Bushfire smoke particles covering Queensland and New South Wales are more dangerous to inhale than the particles from the dust storms which blanketed Brisbane in 2009.
“I’ve found many artists see copyright as a way to earn money from their music, protect their original works and prevent or punish piracy,” said Mr Kaye who conducted interviews with artists, producers and lawyers in Myanmar.
“Myanmar’s music industry was built on networks of trust and information agreements for decades. In May this year the Myanmar government adopted a westernised system of copyright.
“Some artists are worried the western regulations might make matters worse as foreign competitors with more IP experience enter the Myanmar music market.”
Mr Kaye’s study seeks to decolonise our understanding of copyright policy and bring the voices of Myanmar musicians, singers and songwriters back into the conversation about rights and regulations affecting their music and livelihood.
Runner up Rebecca Cox explained her study on the prevalence of uncorrected vision problems in Australian children, with a focus on Aboriginal and Torres Strait Islander children in remote areas.
“I tested the eyes of nearly 300 primary and high school children, and found that the 40 per cent of children who identified as Aboriginal and Torres Strait Islander were much less likely to have their eyes tested and 82 per cent who needed glasses did not have them.
“To ensure each Australian child’s learning is maximised and help stop preventable blindness we must improve access to eye care services for Aboriginal and Torres Strait Islander children.”
Brydon Wang’s three-minute thesis presentation was the people’s choice. Mr Wang, a PhD student in the Faculty of Law, is looking at translating a framework of trustworthiness to machines in the oversight of construction processes.
The three elements of trustworthiness are ability, integrity and benevolence,” he said.
“Machines can be coded to perform tasks beyond human ability and we can code machines to obey norms, standards, regulations and the law but my research is concerned with whether machines can be coded to act benevolently or to mean well to achieve trustworthiness.”
Science and Engineering Faculty PhD student Tara Shabab described her research on creating scaffolds for regenerating bone with improved functions.
“Instead of just 3D printing scaffolds I coated them with bone minerals to ensure better bone growth, and loaded them with antibiotics to inhibit infection,” she said.
“Results showed continuous antibiotic release and local delivery of antibiotics means we can give a higher does at the implant site where they are needed without spreading the antibiotics in the body.”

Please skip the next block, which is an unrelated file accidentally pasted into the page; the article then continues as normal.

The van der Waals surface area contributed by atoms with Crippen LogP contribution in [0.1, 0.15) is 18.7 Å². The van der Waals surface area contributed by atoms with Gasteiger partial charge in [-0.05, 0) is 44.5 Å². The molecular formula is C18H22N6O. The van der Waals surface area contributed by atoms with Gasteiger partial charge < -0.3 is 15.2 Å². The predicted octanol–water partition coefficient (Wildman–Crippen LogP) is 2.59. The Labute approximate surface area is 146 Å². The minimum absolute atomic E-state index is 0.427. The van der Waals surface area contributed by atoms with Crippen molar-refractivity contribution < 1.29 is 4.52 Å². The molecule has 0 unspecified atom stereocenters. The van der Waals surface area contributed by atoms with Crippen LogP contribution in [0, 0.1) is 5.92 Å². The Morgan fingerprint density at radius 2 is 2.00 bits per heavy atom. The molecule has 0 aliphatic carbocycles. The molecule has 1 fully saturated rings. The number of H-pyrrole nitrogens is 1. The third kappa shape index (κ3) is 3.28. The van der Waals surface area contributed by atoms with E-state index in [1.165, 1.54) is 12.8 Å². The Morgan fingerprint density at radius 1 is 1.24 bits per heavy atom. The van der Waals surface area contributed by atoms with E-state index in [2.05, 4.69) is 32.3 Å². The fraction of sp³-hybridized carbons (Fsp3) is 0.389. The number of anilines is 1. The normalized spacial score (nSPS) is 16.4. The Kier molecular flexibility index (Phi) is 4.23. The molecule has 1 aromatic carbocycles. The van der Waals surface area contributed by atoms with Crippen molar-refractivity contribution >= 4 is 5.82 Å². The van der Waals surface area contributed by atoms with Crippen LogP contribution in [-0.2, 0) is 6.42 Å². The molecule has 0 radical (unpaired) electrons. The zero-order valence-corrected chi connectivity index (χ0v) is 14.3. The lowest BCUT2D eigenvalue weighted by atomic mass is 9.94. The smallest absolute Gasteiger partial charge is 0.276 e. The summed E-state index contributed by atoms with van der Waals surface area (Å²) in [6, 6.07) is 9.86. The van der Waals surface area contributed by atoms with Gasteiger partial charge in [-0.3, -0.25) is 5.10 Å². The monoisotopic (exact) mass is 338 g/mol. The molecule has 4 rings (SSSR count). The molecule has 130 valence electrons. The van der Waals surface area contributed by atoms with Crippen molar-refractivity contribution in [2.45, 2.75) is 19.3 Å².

Benjamin Sheehan’s research aims to find a relationship between self-transcendence and materialism.
“Reducing materialism can help reduce ecological damage associated with pleasure-seeking consumption and lower household debt given excessive credit card debt was the top cause of bankruptcy in Australia,” the QUT Business School student said.
“My research is investigating a causal relationship between accessing self-transcendence through everyday activities and reduced materialism.”
Elizabeth Wallace took her three minutes to explain her research on what teachers do in the classroom to encourage children to read for pleasure.
“I want to know what teachers believe about the importance of reading for pleasure, because research shows teachers’ beliefs are the best predictor of their practice.”
The clever video by Islam Mashaly to demonstrate a tool for integration of a daylight system into the whole building design won the Visualise Your Research category.
The QUT Three-minute Thesis event was sponsored by UniBank.
“At Unibank we’re firm believers in the power of education to change minds and the world and great communication is a crucial part of this,” General Manager Mike Lanzing said.
“The ability to explain complex subjects clearly and quickly is incredibly important.
“To watch some of Australia’s youngest and brightest minds develop this ability has been a thrill and an honour.”
The Three-Minute Thesis event was held at The Precinct in Fortitude Valley. It was hosted by Graduate Research Education and Development (GRE+D) in collaboration with QUT Entrepreneurship. The successful event had finalists from all six faculties competing for the chance to represent QUT in the Asia-Pacific finals.
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Australia has made few gains in the past year in tackling threats to human health posed by climate change, and improvements have been offset by national policy inaction, according to a report published today by the Medical Journal of Australia.